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United Way of Lancaster County


City seeking $9 million to replace lead water service lines

From left, water pipes made of galvanized steel, copper and lead. (Source: Cleveland Water)

In 2019, Lancaster received a $9.1 million federal grant for its lead hazard control program, allowing it to dramatically scale up its efforts to eliminate lead paint hazards from the city’s aging housing stock.

Now the city is seeking a similar amount of money to tackle a related legacy problem: Lead water pipes.

Stephen Campbell

Lancaster’s water system serves the city and nine surrounding municipalities totaling about a quarter of Lancaster County’s population. The city has determined that about 550 of the 48,000 service lines connecting end users to the system are made of lead, Public Works Director Stephen Campbell said.

Another 3,200 are connected by service lines that may or may not be made of lead.

The U.S. Environmental Protection Agency recommends that water systems replace lead lines to reduce lead exposure. Lancaster is doing so, but it’s a slow process due to limited funding. Pandemic relief money available through the Pennsylvania Department of Community & Economic Development would allow Public Works to speed things up dramatically, Campbell said.

On Tuesday, City Council authorized Cambell’s department to seek $9 million from DCED’s Community Development Block Grant CARES Act allocation, or CDBG-CV.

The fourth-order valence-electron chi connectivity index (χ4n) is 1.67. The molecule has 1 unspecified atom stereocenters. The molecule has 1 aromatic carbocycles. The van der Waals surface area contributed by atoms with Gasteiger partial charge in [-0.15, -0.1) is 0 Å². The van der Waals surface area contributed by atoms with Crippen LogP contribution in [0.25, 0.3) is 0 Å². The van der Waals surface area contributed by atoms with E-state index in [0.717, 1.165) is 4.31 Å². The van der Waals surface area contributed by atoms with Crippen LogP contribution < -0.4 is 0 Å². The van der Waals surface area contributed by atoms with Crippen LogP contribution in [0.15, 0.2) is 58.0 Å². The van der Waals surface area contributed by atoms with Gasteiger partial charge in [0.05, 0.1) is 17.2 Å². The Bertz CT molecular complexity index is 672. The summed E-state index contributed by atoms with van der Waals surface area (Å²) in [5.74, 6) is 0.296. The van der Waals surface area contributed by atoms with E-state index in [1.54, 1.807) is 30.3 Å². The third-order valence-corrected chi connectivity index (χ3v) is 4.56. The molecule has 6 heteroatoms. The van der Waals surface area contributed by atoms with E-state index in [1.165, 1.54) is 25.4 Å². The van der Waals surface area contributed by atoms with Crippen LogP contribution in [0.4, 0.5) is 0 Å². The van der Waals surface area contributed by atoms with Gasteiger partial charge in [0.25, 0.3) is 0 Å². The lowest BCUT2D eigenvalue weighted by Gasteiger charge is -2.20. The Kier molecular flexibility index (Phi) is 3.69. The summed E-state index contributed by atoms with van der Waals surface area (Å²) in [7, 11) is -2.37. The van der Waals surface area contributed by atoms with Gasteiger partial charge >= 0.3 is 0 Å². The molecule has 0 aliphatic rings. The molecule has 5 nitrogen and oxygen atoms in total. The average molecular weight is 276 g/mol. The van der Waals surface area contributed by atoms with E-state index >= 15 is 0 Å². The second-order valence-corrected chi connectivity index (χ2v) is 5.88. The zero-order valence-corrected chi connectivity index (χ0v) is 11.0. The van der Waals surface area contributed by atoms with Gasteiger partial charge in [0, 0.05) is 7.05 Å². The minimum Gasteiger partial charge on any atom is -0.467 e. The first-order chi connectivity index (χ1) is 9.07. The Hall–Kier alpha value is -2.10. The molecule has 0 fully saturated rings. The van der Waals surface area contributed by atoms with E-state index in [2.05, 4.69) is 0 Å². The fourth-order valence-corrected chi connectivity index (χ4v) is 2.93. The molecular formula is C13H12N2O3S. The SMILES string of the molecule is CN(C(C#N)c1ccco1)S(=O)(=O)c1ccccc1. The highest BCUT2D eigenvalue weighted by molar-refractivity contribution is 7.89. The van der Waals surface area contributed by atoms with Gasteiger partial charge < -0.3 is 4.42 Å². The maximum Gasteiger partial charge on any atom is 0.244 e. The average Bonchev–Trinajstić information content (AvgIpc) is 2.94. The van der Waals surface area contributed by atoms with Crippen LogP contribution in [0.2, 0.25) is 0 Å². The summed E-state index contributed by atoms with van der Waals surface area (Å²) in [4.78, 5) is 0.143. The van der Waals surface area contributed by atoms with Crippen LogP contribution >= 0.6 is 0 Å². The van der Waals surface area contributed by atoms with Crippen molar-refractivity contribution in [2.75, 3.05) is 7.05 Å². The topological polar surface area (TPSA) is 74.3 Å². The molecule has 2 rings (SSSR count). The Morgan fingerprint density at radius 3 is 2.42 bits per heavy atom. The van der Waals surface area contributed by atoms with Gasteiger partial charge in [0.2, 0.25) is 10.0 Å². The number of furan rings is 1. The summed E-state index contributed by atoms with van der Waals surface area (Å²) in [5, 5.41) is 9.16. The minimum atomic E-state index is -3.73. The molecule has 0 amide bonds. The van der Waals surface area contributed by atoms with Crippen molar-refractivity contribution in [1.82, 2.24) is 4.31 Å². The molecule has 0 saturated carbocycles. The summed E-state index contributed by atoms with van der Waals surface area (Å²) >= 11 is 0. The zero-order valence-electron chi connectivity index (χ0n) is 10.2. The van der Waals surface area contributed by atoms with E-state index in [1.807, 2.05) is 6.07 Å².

If Lancaster succeeds in obtaining a CDBG-CV grant, it would allow Public Works to replace the 550 known lines in one to three years. Cost estimates for doing so range from $6.6 million to more than $8 million, Campbell said.

Any money left over would be put toward inspecting the 3,200 suspected lines to determine which ones are indeed lead and need to be replaced.

Without the grant, it will take the city take an estimated 35 years or more, at a cost of $1 million to $1.5 million a year, to replace all its lead pipes, Campbell said.

The CDBG-CV funding is part of the $2.2 trillion CARES Act, the Covid-19 relief legislation signed by President Trump in 2020. DCED has $71.5 million available, and any Pennsylvania municipality is eligible to apply.

Campbell said the city has reliable records for about 44,800 of its 48,000 service lines, which is how the 550 lead ones were identified. For the other 3,200, the city will initially look at other indicators, such as dates of building construction and any subsequent utility replacement work, to narrow its search.

“Where it is not known at all, the lines will need to be excavated to confirm whether they are lead or not,” he said.

Lancaster’s suspected and confirmed lead service lines together comprise less than 1% of the system’s total. They are not concentrated in any particular area of the system, and property owners are likely unaware that their service lines are lead, Campbell said.

The city uses EPA-approved corrosion control and water quality monitoring protocols, so those properties’ tap water is safe and potable, he said.

The lack of corrosion control is what led to the lead poisoning crisis in Flint, Michigan. In an attempt to cut costs, city officials began pumping untreated Flint River water through its system in 2014.

The water leached lead out of the pipes en route to residents’ homes, resulting in the exposure of all households in Flint to unsafe levels of lead for a year and a half, including 8,657 children under age 6.

Lead is an extremely potent neurotoxin, and even slightly elevated blood lead levels during fetal development or early childhood can lead to lifelong, irreversible learning and behavioral problems.

Nationwide, the EPA estimates there are 6 million to 10 million properties served by lead service lines.